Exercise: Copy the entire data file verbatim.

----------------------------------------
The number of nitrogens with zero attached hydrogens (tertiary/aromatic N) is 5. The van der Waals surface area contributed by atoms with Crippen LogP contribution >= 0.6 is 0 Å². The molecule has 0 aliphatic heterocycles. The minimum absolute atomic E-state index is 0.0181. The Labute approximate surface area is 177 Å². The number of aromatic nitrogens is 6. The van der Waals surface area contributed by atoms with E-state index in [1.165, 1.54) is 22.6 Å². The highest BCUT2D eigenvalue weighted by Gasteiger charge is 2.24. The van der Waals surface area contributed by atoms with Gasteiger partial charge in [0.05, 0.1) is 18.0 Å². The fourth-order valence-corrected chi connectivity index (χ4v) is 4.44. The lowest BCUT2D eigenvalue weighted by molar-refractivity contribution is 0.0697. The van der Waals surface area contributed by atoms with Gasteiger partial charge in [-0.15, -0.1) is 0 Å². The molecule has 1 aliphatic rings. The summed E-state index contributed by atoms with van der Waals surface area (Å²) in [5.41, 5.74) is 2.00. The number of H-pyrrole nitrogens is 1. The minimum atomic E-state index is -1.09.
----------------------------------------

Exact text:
The number of nitrogens with zero attached hydrogens (tertiary/aromatic N) is 5. The van der Waals surface area contributed by atoms with Crippen LogP contribution >= 0.6 is 0 Å². The molecule has 0 aliphatic heterocycles. The minimum absolute atomic E-state index is 0.0181. The Labute approximate surface area is 177 Å². The number of aromatic nitrogens is 6. The van der Waals surface area contributed by atoms with E-state index in [1.165, 1.54) is 22.6 Å². The highest BCUT2D eigenvalue weighted by Gasteiger charge is 2.24. The van der Waals surface area contributed by atoms with Gasteiger partial charge in [0.05, 0.1) is 18.0 Å². The fourth-order valence-corrected chi connectivity index (χ4v) is 4.44. The lowest BCUT2D eigenvalue weighted by molar-refractivity contribution is 0.0697. The van der Waals surface area contributed by atoms with Gasteiger partial charge in [-0.15, -0.1) is 0 Å². The molecule has 1 aliphatic rings. The summed E-state index contributed by atoms with van der Waals surface area (Å²) in [5.41, 5.74) is 2.00. The number of H-pyrrole nitrogens is 1. The minimum atomic E-state index is -1.09.